RELATED – QUIZ: How well do you know Afghanistan?
The plan still needs to be approved by the Russian government, but there seems little doubt that the idea comes straight from the Kremlin and is unlikely to face any obstacles.
Russian experts say the apparent change of heart in Moscow is partly because of president-elect Vladimir Putin's desire to turn away from his sometimes-strident anti-American electoral rhetoric and return to more normal cooperation with the West. Another reason, they say, is that Moscow has become alarmed at talk in the US and other NATO countries about a precipitous pullout of forces from Afghanistan, particularly in the wake of last weekend's deadly shooting rampage by a US soldier that killed 16 civilians, which appears to have undermined public support for the war.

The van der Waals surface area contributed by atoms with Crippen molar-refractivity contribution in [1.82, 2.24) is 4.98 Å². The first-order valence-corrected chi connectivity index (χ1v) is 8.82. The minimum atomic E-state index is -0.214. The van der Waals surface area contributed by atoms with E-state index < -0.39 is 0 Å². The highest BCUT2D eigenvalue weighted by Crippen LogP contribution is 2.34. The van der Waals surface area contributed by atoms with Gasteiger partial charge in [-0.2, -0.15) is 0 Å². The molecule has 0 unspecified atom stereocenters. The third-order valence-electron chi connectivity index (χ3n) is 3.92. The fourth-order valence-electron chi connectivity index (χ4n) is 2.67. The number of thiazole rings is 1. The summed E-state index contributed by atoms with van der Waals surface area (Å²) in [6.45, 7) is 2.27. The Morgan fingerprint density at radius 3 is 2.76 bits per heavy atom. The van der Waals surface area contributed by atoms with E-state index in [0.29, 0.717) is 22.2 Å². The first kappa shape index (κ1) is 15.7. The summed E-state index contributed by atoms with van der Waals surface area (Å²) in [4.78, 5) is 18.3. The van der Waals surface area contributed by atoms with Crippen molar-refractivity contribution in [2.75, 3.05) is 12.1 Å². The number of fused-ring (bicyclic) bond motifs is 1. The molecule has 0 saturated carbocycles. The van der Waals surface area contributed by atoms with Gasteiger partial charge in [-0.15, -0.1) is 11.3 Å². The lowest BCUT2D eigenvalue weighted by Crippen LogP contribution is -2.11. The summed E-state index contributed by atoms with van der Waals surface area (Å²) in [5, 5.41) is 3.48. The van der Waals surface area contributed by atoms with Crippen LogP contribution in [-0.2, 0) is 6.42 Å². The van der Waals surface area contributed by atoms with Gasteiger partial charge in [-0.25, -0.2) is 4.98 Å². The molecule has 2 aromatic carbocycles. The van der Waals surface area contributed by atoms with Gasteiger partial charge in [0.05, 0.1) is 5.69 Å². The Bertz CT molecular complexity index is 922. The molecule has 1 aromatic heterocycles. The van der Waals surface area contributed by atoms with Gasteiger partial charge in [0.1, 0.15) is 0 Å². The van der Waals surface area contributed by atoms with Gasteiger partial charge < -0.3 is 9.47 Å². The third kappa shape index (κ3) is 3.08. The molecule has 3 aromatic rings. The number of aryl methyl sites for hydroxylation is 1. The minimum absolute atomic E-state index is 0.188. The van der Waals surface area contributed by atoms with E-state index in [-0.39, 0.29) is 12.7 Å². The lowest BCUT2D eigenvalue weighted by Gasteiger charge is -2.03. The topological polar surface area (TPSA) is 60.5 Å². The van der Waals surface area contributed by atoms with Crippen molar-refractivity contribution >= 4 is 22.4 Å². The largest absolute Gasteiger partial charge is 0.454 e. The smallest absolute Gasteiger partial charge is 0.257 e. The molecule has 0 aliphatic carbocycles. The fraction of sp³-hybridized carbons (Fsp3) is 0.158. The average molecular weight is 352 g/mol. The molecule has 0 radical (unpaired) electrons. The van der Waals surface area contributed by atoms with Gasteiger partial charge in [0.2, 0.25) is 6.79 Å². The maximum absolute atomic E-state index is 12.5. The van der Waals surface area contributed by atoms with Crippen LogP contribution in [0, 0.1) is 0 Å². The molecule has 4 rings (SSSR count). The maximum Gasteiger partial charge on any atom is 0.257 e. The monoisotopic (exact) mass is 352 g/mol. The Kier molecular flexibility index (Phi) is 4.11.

Despite its often critical stance toward the US, Moscow has long acknowledged that NATO forces are fighting for essential Russian interests in Afghanistan. Should the coalition troops depart and the Taliban return, Russia believes it would face a wave of potential consequences, including an upsurge in Islamist radicalism across former Soviet Central Asia.